October 22, 2012

How Come Change Is So Difficult?

“Embracing change requires a willingness to let go of all habits, practices, and behaviors in the quest to discover a new path on the journey.”

A little over a week ago, I took a spill on my bike.  It had rained during my ride.  Even though it had rained while I was riding, I managed to navigate a route that enabled me to avoid getting soaked.  While my surrounding neighborhood got rained on, I can proudly exclaim I did not.

This does not mean I was able to avoid the effects of the rain.  When I came racing into my complex and made my normal aggressive right hand turn, the cobblestone driveway was slick enough to dump my ever so large frame onto the pavement with much style and grace — not!

After skidding to a stop, getting up, dusting myself off and discovering that everything was bruised but in its place, I started to feel the pain.  Now you would think that the right side of my body, the road rash, and the part that was bleeding was the source of the pain.  It was not.  The part that hurt the most — my left thumb!  My left thumb was throbbing and already turning purple as though I had hit it with a hammer instead of the nail!!

It is ten days later and everything has recovered, except the thumb.  It is slowly healing and is still quite sensitive.  Now that we have established I have a very sore left thumb, let’s talk about adapting and learning in the face of change.

The egg peeler is broken!

The other day I was going to have a couple of hard boiled eggs for my breakfast.  I tapped one of the eggs on the counter and went to peel it, only to realize then that my left thumb is the official egg peeler.  Because my left thumb was still disabled from the crash, I had to ask my right thumb to do something it had never done before — peel an egg.

Peeling that first egg with my right thumb required a very deliberate, focused, determined effort.  The shell was successfully separated from the egg; but, it took time, effort, and a lot of much smaller shell fragments.

When I went to peel the second egg, the entire process went a little smoother.  That right thumb was a little more prepared for the task and the shell was separated from the egg in half the time with a significantly reduced effort.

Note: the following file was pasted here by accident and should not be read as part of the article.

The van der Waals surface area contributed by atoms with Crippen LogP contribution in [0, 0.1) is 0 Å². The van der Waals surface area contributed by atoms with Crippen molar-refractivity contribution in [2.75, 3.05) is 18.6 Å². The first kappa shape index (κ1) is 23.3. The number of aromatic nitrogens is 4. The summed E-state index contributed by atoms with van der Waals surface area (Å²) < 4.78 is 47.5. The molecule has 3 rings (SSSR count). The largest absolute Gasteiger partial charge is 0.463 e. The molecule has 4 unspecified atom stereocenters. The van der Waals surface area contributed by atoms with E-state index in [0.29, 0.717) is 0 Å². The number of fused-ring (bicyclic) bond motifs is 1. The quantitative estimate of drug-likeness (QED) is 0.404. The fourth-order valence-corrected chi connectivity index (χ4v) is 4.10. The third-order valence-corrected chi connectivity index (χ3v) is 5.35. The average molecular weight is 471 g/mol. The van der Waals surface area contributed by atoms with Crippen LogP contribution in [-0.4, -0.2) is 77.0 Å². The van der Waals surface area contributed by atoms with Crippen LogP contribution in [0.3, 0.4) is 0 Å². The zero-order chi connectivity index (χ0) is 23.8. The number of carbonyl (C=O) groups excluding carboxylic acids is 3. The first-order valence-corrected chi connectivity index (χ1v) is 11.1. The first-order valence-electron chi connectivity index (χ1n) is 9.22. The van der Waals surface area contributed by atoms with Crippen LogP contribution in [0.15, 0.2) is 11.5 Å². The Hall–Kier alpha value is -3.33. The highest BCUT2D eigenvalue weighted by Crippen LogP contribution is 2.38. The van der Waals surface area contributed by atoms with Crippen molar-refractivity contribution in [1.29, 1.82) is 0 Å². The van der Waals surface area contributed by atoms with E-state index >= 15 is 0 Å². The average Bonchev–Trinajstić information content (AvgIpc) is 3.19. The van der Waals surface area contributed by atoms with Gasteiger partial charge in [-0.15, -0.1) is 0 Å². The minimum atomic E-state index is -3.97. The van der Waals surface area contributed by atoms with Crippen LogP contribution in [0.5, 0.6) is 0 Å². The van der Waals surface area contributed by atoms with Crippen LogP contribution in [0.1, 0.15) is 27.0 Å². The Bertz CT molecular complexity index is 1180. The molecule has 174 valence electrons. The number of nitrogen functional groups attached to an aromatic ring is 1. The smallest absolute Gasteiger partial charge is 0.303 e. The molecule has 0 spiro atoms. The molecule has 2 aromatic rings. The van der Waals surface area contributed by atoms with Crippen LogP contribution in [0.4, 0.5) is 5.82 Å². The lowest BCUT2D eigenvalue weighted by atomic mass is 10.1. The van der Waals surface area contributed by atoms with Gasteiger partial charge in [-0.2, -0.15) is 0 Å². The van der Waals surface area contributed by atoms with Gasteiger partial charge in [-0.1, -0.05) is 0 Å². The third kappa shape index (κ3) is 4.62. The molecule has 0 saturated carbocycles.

This is change in our lives.  We get into habits.  There are aspects of our lives that we simply and almost mindlessly assign to our minds and bodies without even thinking about it.  The tasks, activities and behaviors become almost second nature to us.  Until we have to change our habits, routines, behaviors, or processes everything we do is done out of a developed habit and accepted efficiency.

Until someone or something introduces or interrupts us with change.  Though, like the right thumb, we have discovered that the way we do things needs to be done differently.  It seems harder.  It certainly is much more deliberate.  It looks awkward.  And, it is certainly uncomfortable.  In order to grow, evolve, survive, thrive, or improve sometimes change is necessary.

The next time you find yourself resistant to change or you feel like the process is cumbersome, clunky, painful, or slow, remind yourself part of the change process is simply learning to adapt to doing things differently.   It is not always easy to embrace the notion of learning or discovering different behaviors.  It is not always fun to embrace different habits or processes.  Part of that is in the difficulty in breaking the old habit and creating a new one.  Remember, the old habit began by breaking the old one that preceded it.  You got pretty good at that habit when it was new. I am willing to bet you will get pretty good at peeling the egg differently this time, too.

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About Dave Cooke

Dave Cooke is a dad on a mission. His mission is to help parents get control of their lives over the powerful, destructive influences of a child's addiction. As the father of a son in a ten year heroin battle, Dave knows all to well the challenges parents and families face. He also knows there is a way to find peace in the chaos. It is his mission to help parents discover their path to a healthier, balanced life even if a child's active addiction is still part of their daily journey.